- maintain clear policies and procedures preventing exploitation and human trafficking, and protecting our workforce and reputation
- be clear about our recruitment policy (see Recruitment)
- review our supply chains (see Supply chains)
- lead by example by making appropriate checks on all employees, recruitment agencies, suppliers,
to ensure we know who is working for us
- make a clear statement that we take our responsibilities to our employees and our clients seriously
(see Anti-slavery statement)
- listen and be approachable to colleagues
- respond appropriately if they are told something that might indicate a colleague is in an exploitative situation
- remain alert to indicators of slavery (see Identifying slavery)
- raise the awareness of our colleagues, by discussing issues and providing training, so that everyone can spot the signs of trafficking and exploitation and know what to do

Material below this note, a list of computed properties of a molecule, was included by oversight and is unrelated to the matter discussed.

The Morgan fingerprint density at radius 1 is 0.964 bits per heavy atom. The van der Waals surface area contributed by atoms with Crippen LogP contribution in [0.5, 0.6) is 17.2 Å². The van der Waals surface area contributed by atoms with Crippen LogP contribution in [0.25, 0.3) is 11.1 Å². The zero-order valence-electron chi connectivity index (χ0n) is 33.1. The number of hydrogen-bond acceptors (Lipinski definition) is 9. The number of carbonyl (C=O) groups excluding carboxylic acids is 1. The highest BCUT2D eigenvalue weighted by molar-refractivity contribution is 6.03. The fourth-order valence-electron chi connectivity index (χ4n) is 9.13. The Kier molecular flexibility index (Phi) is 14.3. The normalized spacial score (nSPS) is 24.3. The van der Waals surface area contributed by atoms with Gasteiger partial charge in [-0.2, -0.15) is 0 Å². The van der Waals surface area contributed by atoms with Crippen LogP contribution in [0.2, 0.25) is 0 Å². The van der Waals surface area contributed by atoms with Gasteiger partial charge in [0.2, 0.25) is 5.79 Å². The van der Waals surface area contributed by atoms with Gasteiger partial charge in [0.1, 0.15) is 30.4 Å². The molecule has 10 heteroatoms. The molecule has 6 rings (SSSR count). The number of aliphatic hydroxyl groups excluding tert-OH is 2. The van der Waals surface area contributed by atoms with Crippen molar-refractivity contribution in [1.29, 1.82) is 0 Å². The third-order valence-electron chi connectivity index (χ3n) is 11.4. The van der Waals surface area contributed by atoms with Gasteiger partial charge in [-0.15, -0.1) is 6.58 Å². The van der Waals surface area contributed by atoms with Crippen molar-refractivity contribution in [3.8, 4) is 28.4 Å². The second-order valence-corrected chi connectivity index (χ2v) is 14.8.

- use their experience and professional judgement to gauge situations
We all have responsibilities under this policy. Whatever your role or level of seniority, you must:
- keep your eyes and ears open—if you suspect someone (a colleague or someone in our supply
chain) is being controlled or forced by someone else to work or provide services, follow our reporting procedure (see Reporting slavery)
- follow our reporting procedure if a colleague tells you something you think might indicate they are or someone else is being exploited or ill-treated
- tell us if you think there is more we can do to prevent people from being exploited
- The risks